By Donna Schlachter
Boy finds girl.
Boy falls in love with girl.
Boy marries girl.
Anybody who’s ever told a joke knows that to keep the listener or reader interested, there has to be a problem, a question, or a problem raised so that the twist/conclusion/punch line offers a solution. In a joke, there is usually an unexpected outcome, which is what makes that short story version humorous. In a novel, while the reader wants a good ending, or at least one that’s unexpected given the circumstances, there has to be something that keeps the boy from getting the girl the first time. Or the second. Or even the third.
Harmony is what happens when we get our happily-ever-after (and yes, HEAs are not limited to romance stories. Readers want an HEA or at least the promise of one in every story where a romance exists. Unless, of course, your story is literary fiction or a tragedy.)
Conflict is what keeps the reader reading and the listener listening. Conflict doesn’t have to appear as bickering or even out-and-out street brawling. Conflict happens when one of the main characters isn’t getting what they want—or what they think they want.
We can introduce conflict and harmony into our stories in various ways. Here are a few:
Don’t get me wrong—harmony and conflict belong in the same story—even in the same scene. You might even treat a scene like a mini-story – harmony (current world) to conflict (inciting incident) to new harmony (resolution). However, while you don’t want to write every scene like that, these mini-breaks from the conflict are a place where readers will exhale, relax, and continue reading. That’s a great place to slap them in the face again with another problem, question, or serious choice to be made.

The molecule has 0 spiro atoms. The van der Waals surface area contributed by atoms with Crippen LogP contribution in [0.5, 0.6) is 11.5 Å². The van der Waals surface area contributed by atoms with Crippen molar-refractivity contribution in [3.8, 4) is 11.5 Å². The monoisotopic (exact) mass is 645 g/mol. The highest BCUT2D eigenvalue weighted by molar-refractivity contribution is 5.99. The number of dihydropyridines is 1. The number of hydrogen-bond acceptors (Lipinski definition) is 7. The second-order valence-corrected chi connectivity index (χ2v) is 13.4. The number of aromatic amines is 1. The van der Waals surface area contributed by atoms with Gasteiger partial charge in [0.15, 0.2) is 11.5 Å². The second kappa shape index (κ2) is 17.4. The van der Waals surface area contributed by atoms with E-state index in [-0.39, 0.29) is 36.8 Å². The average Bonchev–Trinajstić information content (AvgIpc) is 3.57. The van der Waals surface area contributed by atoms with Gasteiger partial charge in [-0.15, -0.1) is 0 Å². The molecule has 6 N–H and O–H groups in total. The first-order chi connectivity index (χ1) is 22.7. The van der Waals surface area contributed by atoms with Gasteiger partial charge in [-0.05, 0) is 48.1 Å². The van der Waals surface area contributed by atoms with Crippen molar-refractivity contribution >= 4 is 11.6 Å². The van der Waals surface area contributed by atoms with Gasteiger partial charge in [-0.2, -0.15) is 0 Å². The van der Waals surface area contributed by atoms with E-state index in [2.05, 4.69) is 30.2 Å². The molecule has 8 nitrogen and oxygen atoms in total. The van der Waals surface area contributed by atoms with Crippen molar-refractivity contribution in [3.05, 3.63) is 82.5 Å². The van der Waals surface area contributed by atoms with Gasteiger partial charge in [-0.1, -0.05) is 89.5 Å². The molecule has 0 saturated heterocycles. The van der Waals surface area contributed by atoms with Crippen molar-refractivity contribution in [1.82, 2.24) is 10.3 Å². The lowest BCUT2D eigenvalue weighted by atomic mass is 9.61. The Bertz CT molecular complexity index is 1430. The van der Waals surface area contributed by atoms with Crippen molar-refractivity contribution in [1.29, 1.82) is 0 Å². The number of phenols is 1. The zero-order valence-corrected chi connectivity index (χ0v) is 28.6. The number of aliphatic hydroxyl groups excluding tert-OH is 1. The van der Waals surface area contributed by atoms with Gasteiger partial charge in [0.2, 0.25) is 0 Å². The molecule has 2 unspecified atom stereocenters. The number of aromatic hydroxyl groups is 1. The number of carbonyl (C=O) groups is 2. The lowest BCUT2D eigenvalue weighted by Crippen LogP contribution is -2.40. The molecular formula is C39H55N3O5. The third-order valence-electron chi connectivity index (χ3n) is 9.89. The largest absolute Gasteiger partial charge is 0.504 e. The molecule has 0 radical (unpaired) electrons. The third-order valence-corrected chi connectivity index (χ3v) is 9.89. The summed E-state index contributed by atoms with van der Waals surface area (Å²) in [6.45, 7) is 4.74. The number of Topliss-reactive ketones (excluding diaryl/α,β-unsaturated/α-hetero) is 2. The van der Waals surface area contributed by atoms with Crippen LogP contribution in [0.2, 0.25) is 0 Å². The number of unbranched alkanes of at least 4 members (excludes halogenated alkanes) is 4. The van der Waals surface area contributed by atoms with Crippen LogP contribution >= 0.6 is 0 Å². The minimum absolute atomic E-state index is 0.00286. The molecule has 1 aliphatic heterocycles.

Readers want to be satisfied with the ending, yet surprised. Like a punchline in a joke, they like to look at the world differently because of your story. Keep them reading by employing some of these harmony and conflict techniques, and they’ll come back for more.
A hybrid author, Donna writes squeaky clean historical and contemporary suspense. She has been published more than 50 times in books; is a member of several writers groups; facilitates a critique group; teaches writing classes; ghostwrites; edits; and judges in writing contests. She loves history and research, traveling extensively for both.
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Check out previous blog posts at www.HiStoryThruTheAges.wordpress.com and www.AllBettsAreOff.wordpress.com
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